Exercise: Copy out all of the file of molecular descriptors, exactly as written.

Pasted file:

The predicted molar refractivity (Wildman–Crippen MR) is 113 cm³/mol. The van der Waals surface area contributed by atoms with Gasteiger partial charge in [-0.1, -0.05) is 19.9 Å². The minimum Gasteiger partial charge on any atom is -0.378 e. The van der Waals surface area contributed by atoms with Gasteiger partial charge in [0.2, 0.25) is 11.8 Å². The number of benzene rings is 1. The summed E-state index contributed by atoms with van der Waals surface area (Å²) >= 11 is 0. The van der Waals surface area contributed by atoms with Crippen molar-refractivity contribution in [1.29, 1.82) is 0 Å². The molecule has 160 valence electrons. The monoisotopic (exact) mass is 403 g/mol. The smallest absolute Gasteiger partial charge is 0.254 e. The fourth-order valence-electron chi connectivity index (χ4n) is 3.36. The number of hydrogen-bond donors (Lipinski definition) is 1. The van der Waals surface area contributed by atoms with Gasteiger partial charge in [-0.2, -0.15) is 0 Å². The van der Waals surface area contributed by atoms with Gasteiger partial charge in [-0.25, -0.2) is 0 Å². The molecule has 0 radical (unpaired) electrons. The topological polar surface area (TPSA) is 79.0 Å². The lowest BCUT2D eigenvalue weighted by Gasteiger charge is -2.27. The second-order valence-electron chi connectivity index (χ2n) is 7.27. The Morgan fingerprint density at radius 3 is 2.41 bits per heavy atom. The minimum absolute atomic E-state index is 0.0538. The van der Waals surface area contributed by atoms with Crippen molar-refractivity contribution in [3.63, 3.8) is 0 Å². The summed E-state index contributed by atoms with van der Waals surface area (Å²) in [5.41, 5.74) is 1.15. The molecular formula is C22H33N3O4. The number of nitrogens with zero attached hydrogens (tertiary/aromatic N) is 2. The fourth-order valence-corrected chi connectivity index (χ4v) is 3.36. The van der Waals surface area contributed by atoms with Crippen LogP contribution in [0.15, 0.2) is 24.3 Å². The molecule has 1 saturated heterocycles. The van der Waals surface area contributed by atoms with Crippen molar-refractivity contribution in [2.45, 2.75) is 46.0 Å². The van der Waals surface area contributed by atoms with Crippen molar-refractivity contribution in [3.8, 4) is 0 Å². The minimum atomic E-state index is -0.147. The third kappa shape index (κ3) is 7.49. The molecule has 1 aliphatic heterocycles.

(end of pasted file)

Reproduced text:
The predicted molar refractivity (Wildman–Crippen MR) is 113 cm³/mol. The van der Waals surface area contributed by atoms with Gasteiger partial charge in [-0.1, -0.05) is 19.9 Å². The minimum Gasteiger partial charge on any atom is -0.378 e. The van der Waals surface area contributed by atoms with Gasteiger partial charge in [0.2, 0.25) is 11.8 Å². The number of benzene rings is 1. The summed E-state index contributed by atoms with van der Waals surface area (Å²) >= 11 is 0. The van der Waals surface area contributed by atoms with Crippen molar-refractivity contribution in [1.29, 1.82) is 0 Å². The molecule has 160 valence electrons. The monoisotopic (exact) mass is 403 g/mol. The smallest absolute Gasteiger partial charge is 0.254 e. The fourth-order valence-electron chi connectivity index (χ4n) is 3.36. The number of hydrogen-bond donors (Lipinski definition) is 1. The van der Waals surface area contributed by atoms with Gasteiger partial charge in [-0.2, -0.15) is 0 Å². The van der Waals surface area contributed by atoms with Gasteiger partial charge in [-0.25, -0.2) is 0 Å². The molecule has 0 radical (unpaired) electrons. The topological polar surface area (TPSA) is 79.0 Å². The lowest BCUT2D eigenvalue weighted by Gasteiger charge is -2.27. The second-order valence-electron chi connectivity index (χ2n) is 7.27. The Morgan fingerprint density at radius 3 is 2.41 bits per heavy atom. The minimum absolute atomic E-state index is 0.0538. The van der Waals surface area contributed by atoms with Crippen molar-refractivity contribution in [3.63, 3.8) is 0 Å². The summed E-state index contributed by atoms with van der Waals surface area (Å²) in [5.41, 5.74) is 1.15. The molecular formula is C22H33N3O4. The number of nitrogens with zero attached hydrogens (tertiary/aromatic N) is 2. The fourth-order valence-corrected chi connectivity index (χ4v) is 3.36. The van der Waals surface area contributed by atoms with Crippen LogP contribution in [0.15, 0.2) is 24.3 Å². The molecule has 1 saturated heterocycles. The van der Waals surface area contributed by atoms with Crippen molar-refractivity contribution in [2.45, 2.75) is 46.0 Å². The van der Waals surface area contributed by atoms with Crippen molar-refractivity contribution in [3.8, 4) is 0 Å². The minimum atomic E-state index is -0.147. The third kappa shape index (κ3) is 7.49. The molecule has 1 aliphatic heterocycles.